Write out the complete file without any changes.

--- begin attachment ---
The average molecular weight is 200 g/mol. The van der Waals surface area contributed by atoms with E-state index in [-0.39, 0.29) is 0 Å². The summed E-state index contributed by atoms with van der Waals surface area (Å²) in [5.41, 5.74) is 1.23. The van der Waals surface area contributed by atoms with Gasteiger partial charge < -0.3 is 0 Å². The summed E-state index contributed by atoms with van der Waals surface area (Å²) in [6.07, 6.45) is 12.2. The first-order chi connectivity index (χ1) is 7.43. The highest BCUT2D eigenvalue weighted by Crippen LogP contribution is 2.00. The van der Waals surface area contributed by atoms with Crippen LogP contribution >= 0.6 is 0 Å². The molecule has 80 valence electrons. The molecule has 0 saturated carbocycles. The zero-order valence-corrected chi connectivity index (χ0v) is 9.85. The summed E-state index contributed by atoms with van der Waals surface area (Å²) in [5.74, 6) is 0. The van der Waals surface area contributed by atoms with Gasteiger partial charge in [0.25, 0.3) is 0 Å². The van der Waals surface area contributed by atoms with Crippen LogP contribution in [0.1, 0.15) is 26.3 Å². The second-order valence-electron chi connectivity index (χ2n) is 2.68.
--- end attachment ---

The average molecular weight is 200 g/mol. The van der Waals surface area contributed by atoms with E-state index in [-0.39, 0.29) is 0 Å². The summed E-state index contributed by atoms with van der Waals surface area (Å²) in [5.41, 5.74) is 1.23. The van der Waals surface area contributed by atoms with Gasteiger partial charge < -0.3 is 0 Å². The summed E-state index contributed by atoms with van der Waals surface area (Å²) in [6.07, 6.45) is 12.2. The first-order chi connectivity index (χ1) is 7.43. The highest BCUT2D eigenvalue weighted by Crippen LogP contribution is 2.00. The van der Waals surface area contributed by atoms with Crippen LogP contribution >= 0.6 is 0 Å². The molecule has 80 valence electrons. The molecule has 0 saturated carbocycles. The zero-order valence-corrected chi connectivity index (χ0v) is 9.85. The summed E-state index contributed by atoms with van der Waals surface area (Å²) in [5.74, 6) is 0. The van der Waals surface area contributed by atoms with Gasteiger partial charge in [0.25, 0.3) is 0 Å². The van der Waals surface area contributed by atoms with Crippen LogP contribution in [0.1, 0.15) is 26.3 Å². The second-order valence-electron chi connectivity index (χ2n) is 2.68.